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April 19, 2017
Why Using a Pen Name is a Risk that Writers Shouldn’t Take
By: Jonathan Merritt & Margaret Feinberg
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Are you afraid to share personal stories because of potential blowback from friends and family? Have you ever thought it might be easier to publish your work anonymously or under another name?

One of the more frequent questions we have received from young writers over the years is, “Should I use a pen name?”

We only need one syllable to respond: No.Read More

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As an acquisitions editor at a large publishing house, hundreds of book proposals pass through my inbox every year. Here’s my best advice on how to make yours stand out.

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February 22, 2017
How to Know if You’re Ready to Publish Your Pain
By: September Vaudrey
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You’ve experienced a tragic loss or deep pain, but are you ready to write about it? How soon is too soon?

Five years after my daughter passed away, my literary agent asked me why I thought now was the time to publish my memoir about her death.

“I had to finish living my story first,” I replied. “I had to discover my ending.”

Though my grief won’t find its full ending until heaven, I knew I needed resolution with God before I had anything helpful to share with readers.Read More

January 26, 2017
How Self-Publishing Benefits You Beyond The Money
By: Bobi Ann Allen
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Three years ago, almost to the day, I developed a mysterious itch. No, I didn’t have a strange rash or rare skin condition. I felt an itch to print words on paper with the goal of nurturing readers’ spiritual growth. The problem was, I had no idea how to do it.

Not.

One.

Clue.

I didn’t know how to begin writing a book. Or even what the subject would be. And let’s just say for kicks, I did write a book, what then? From this novice state, I journeyed into the sprawling world of publishing.Read More

November 17, 2016
3 Painless Ways to Grow Your Platform
By: The Write Brilliant Team
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If silent hours sculpting savory sentences energizes you, tweeting yet another request for friends to like your Facebook page may feel like drudgery.

Or maybe you’re the person who’s fueled by sharing your message to a live audience and feels drained by sitting to write an obligatory blog post. Most writers know the tricks to growing their platforms, but they dread these actions.

If you’re proposing to put together a powerful platform but you’re feeling pooped, we have good news. Building a platform doesn’t have to drive you crazy.

Here are four painless ways to grow your platform:

  1. Be you.

Your platform will be the strongest when your strategy is consistent with your wiring, gifts and resources. Repeat these three words: I. Am. Enough. That’s right.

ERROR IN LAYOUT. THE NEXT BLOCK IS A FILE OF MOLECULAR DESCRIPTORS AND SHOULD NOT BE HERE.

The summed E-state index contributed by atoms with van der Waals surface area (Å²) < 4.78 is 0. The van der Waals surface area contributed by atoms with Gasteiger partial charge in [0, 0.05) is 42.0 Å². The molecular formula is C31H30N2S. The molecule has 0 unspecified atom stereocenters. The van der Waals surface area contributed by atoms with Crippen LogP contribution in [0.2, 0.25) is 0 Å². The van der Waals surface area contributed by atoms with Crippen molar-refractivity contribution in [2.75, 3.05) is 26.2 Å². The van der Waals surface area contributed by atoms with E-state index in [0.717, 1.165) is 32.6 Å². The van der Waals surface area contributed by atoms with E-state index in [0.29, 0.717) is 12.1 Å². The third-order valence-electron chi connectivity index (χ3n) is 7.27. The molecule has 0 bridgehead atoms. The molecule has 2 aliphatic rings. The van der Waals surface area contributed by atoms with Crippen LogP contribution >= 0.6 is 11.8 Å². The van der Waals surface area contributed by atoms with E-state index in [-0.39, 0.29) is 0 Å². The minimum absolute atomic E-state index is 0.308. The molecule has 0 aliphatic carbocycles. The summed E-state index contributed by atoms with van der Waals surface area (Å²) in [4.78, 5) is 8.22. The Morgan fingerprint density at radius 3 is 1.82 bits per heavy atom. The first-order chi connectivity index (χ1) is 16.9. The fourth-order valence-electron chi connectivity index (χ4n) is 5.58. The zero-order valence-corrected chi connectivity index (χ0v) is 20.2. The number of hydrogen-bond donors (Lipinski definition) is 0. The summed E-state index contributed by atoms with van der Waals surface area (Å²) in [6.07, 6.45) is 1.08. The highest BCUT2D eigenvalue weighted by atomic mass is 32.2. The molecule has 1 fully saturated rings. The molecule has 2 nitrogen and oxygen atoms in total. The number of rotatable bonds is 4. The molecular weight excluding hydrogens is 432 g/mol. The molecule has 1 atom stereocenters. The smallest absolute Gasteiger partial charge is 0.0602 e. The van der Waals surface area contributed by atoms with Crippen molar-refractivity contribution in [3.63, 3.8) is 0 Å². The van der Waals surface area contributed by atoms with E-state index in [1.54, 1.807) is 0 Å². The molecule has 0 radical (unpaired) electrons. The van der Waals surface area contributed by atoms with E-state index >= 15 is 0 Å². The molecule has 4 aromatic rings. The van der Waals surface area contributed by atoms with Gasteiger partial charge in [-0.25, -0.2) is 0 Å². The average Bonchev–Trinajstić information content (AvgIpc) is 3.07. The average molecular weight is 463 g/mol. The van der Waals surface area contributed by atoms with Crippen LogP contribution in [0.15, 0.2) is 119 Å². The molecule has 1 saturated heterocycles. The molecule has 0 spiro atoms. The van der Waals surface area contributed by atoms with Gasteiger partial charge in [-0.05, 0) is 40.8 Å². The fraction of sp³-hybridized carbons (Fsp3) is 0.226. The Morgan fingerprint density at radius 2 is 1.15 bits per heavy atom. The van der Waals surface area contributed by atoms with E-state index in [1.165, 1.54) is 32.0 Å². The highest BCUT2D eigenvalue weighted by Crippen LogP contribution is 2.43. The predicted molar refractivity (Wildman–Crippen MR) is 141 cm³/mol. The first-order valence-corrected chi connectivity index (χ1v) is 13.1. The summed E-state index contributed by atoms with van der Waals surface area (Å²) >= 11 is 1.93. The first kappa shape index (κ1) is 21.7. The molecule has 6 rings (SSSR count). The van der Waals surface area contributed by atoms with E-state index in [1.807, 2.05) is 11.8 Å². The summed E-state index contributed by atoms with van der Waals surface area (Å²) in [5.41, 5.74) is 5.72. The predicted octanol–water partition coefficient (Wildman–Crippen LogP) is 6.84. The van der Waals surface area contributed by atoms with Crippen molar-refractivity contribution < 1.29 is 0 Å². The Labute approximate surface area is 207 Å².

The best writer you can be is the unique writer you already are.

Do you hyperventilate when you’re handed a microphone? Hitting the speaking circuit may not have your name on it. But maybe you’re tech savvy, and you can lean into social media. Are you energized by speaking, but you drag your feet trying to write a downloadable manifesto as a free giveaway? Try pitching your gifts to local events.

The best writer you can be is the unique writer you already are. Click To Tweet

You won’t be able to overlook the necessary parts of platform growth, but notice how you’re made and choose a strategy that matches your DNA.

Introvert?

  • Pitch an article.
  • Guest post at a friend’s blog.
  • Offer a short free guide at your site.

Extrovert?

  • Carry business cards and start conversations with strangers.
  • Alert local organizations to your skills as a speaker.
  • Network with those who can help teach you the ropes.
  1. Use what you’ve got.

Closely related to your personality makeup is your unique gift mix. Did you perform in a comedy club after college? Are you a culinary genius? Has your poetry won awards? Because audiences want to connect with you, draw on your gifts and talents and passions. Use what you most enjoy to reach a wider audience.

  • Post a video of you doing comedy sketches with your toddler
  • Stream a spoken word piece online.
  • Share a photo of your most recent Haiku, written in ketchup on the sidewalk. (Sounds silly, but don’t be afraid to experiment.)
  1. Respect your limitations.

If you’re home diapering an infant, cross-country speaking travel might prove unwieldy. But if you’re traveling regularly to two or three cities for your day job, you might seek out evening speaking gigs as add-ons. If your marriage is on the rocks, we don’t advise spending every hour of your free time at your keyboard.

Don’t use the pressures of your life as an excuse to avoid the hard work of writing—we’re all crazy busy—but take a realistic inventory of your limitations.

Student?

  • Write for your campus newspaper.
  • Offer to lead a workshop for alumni at Homecoming.

Businessperson?

  • Host a lunchtime discussion group for other writers to brainstorm ways to champion one another.
  • Network with coworkers about opportunities to share with their civic and religious groups.

Full-time parent?

  • Pitch article after article to magazine editors.
  • Study best practices and create a social media strategy.

In addition to these strategies, don’t be afraid to phone a friend. Others can help you do what you despise. They may even enjoy those actions. When in doubt, ask.

And at the end of each day, inhale all the air you can hold and repeat it one more time: I. Am. Enough. After you’ve done all you can, rest in knowing that it is enough.

Write Brilliant is designed to make growing your platform as painless as possible. 

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